Alternatives are tried from left to right, so the first alternative found for which the entire expression matches, is the one that is chosen. This means that alternatives are not necessarily greedy. For example: when matching foo|foot against barefoot, only the foo part will match, as that is the first alternative tried, and it successfully matches the target string. (This might not seem important, but it is important when you are capturing matched text using parentheses.)

Also remember that | is interpreted as a literal within square brackets, so if you write [fee|fie|foe] you're really only matching [feio|].

The bracketing construct ( ... ) may also be used for define r.e. subexpressions (after parsing you may find subexpression positions, lengths and actual values in MatchPos, MatchLen and Match properties of TRegExpr, and substitute it in template strings by TRegExpr.Substitute).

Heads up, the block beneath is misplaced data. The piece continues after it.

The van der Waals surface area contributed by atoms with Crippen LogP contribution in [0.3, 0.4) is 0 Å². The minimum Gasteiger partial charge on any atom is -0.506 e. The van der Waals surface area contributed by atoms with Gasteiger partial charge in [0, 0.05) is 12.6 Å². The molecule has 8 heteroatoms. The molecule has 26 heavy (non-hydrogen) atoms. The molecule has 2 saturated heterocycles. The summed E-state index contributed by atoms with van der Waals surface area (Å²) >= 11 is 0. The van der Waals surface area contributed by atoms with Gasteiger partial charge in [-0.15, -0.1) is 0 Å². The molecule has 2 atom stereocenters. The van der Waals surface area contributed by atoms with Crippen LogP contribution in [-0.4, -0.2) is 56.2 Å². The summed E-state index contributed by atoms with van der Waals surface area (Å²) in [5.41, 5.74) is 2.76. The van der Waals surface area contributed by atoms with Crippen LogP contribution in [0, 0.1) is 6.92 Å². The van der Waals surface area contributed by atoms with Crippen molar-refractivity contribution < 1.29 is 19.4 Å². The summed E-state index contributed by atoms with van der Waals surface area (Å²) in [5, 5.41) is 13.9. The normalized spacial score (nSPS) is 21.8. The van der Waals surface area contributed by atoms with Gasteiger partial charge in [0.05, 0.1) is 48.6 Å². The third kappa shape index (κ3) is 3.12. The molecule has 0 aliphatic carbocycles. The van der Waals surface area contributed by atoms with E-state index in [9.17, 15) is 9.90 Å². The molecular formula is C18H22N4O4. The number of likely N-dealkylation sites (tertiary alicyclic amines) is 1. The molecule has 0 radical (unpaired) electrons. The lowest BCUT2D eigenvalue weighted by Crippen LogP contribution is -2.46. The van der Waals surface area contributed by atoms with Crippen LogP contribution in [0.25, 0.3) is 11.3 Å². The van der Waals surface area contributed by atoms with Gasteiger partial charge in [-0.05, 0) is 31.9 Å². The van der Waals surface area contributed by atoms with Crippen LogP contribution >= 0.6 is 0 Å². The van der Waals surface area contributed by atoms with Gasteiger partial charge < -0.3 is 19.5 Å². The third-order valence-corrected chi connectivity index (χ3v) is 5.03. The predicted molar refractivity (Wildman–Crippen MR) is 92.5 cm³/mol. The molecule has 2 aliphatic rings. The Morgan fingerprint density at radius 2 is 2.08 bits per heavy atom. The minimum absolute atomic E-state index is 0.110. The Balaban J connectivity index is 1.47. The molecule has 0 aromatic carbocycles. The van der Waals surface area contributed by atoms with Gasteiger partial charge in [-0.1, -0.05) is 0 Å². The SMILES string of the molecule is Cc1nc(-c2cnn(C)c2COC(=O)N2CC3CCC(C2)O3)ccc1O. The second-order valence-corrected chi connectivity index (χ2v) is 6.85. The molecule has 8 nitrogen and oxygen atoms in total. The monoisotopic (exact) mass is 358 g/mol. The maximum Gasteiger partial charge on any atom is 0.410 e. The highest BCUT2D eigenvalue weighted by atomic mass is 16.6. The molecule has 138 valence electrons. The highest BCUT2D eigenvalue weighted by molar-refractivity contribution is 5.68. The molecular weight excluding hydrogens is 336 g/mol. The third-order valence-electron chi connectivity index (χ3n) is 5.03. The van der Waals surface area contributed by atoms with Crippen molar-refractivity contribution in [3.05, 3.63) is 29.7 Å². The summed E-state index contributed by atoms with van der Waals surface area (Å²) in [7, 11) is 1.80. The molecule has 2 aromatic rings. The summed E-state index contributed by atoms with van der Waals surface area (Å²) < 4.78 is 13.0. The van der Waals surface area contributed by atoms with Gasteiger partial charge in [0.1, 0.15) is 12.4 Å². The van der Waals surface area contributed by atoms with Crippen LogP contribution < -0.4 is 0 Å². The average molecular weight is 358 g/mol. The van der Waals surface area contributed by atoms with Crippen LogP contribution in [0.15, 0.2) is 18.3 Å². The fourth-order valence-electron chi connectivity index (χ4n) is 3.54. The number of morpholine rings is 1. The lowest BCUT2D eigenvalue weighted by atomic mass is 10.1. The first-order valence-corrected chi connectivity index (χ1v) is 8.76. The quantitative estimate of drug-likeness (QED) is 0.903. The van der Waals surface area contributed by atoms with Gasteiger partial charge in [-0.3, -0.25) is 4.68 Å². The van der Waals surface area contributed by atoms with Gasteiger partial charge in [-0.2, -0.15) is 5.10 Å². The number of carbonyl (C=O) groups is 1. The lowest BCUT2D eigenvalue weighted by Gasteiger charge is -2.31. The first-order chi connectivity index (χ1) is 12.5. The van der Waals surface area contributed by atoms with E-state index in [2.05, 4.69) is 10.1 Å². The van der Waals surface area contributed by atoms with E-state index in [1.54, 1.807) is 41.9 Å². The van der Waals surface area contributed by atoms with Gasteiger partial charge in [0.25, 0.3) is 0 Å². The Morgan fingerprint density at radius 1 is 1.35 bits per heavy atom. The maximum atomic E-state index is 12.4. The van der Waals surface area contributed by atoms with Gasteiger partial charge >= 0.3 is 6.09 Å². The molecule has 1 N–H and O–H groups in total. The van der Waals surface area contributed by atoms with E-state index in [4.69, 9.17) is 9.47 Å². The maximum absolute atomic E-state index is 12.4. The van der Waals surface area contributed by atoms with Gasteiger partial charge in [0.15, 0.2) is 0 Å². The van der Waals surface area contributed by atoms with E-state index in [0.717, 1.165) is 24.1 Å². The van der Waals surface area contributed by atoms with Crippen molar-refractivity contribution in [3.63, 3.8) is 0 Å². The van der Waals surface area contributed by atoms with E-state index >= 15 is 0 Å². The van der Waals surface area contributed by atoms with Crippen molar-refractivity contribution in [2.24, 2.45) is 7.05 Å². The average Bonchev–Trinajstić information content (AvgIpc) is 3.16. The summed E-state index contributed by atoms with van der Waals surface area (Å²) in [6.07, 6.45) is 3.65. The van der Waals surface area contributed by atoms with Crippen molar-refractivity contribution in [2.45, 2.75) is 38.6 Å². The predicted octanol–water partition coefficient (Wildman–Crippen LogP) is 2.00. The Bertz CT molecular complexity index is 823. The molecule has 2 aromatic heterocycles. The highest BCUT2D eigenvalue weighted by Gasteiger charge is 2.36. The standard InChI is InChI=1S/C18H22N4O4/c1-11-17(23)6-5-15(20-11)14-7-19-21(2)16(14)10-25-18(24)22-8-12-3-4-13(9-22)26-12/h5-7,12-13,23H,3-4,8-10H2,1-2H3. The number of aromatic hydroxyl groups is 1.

Subexpressions are numbered based on the left to right order of their opening parenthesis.

The first subexpression has the number '1' (whole r.e. match has number '0' - you may substitute it in RegExpr.Substitute as '$0' or '$&').

Any item of a regular expression may be followed with digits in curly brackets.

A short list of metacharacters

^Start of line
$End of line
.Any character
\Quote next character
*Match zero or more
+Match one or more
{n}Match exactly n times
{n,}Match at least n times
{n,m}Match at least n but not more than m times
[aeiou0-9]Match a, e, i, o, u, and 0 thru 9;
[^aeiou0-9]Match anything but a, e, i, o, u, and 0 thru 9
\wMatches an alphanumeric character (including _)
\WA non alphanumeric
\dMatches a numeric character
\DA non-numeric
\sMatches any space (same as [ \t\n\r\f])
\SA non space

You may use \w, \d and \s within character classes.

By default, the ^ character is only guaranteed to match at the beginning of the string, the $ character only at the end (or before the new line at the end) and perl does certain optimizations with the assumption that the string contains only one line. Embedded newlines will not be matched by ^ or $.